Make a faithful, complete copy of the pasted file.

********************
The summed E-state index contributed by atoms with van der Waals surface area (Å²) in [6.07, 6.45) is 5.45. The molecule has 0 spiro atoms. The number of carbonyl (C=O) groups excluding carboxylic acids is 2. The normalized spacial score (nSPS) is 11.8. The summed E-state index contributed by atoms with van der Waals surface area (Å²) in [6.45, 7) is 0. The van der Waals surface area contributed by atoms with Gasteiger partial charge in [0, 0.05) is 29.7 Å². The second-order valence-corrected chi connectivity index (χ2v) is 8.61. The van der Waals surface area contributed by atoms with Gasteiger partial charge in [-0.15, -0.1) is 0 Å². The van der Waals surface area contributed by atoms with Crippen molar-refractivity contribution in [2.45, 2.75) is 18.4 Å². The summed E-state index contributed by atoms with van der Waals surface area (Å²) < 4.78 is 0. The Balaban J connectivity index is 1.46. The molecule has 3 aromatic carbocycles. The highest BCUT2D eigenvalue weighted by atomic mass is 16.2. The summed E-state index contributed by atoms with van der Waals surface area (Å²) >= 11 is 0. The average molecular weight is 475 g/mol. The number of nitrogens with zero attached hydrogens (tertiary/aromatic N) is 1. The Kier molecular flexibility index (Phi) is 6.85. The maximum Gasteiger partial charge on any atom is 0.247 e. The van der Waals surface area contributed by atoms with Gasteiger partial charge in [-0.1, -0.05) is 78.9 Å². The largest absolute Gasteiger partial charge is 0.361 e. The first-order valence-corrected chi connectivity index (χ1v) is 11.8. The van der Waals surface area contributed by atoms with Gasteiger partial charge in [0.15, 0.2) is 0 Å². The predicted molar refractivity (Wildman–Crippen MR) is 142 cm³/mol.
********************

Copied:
The summed E-state index contributed by atoms with van der Waals surface area (Å²) in [6.07, 6.45) is 5.45. The molecule has 0 spiro atoms. The number of carbonyl (C=O) groups excluding carboxylic acids is 2. The normalized spacial score (nSPS) is 11.8. The summed E-state index contributed by atoms with van der Waals surface area (Å²) in [6.45, 7) is 0. The van der Waals surface area contributed by atoms with Gasteiger partial charge in [0, 0.05) is 29.7 Å². The second-order valence-corrected chi connectivity index (χ2v) is 8.61. The van der Waals surface area contributed by atoms with Gasteiger partial charge in [-0.15, -0.1) is 0 Å². The van der Waals surface area contributed by atoms with Crippen molar-refractivity contribution in [2.45, 2.75) is 18.4 Å². The summed E-state index contributed by atoms with van der Waals surface area (Å²) < 4.78 is 0. The Balaban J connectivity index is 1.46. The molecule has 3 aromatic carbocycles. The highest BCUT2D eigenvalue weighted by atomic mass is 16.2. The summed E-state index contributed by atoms with van der Waals surface area (Å²) >= 11 is 0. The average molecular weight is 475 g/mol. The number of nitrogens with zero attached hydrogens (tertiary/aromatic N) is 1. The Kier molecular flexibility index (Phi) is 6.85. The maximum Gasteiger partial charge on any atom is 0.247 e. The van der Waals surface area contributed by atoms with Gasteiger partial charge in [-0.1, -0.05) is 78.9 Å². The largest absolute Gasteiger partial charge is 0.361 e. The first-order valence-corrected chi connectivity index (χ1v) is 11.8. The van der Waals surface area contributed by atoms with Gasteiger partial charge in [0.15, 0.2) is 0 Å². The predicted molar refractivity (Wildman–Crippen MR) is 142 cm³/mol.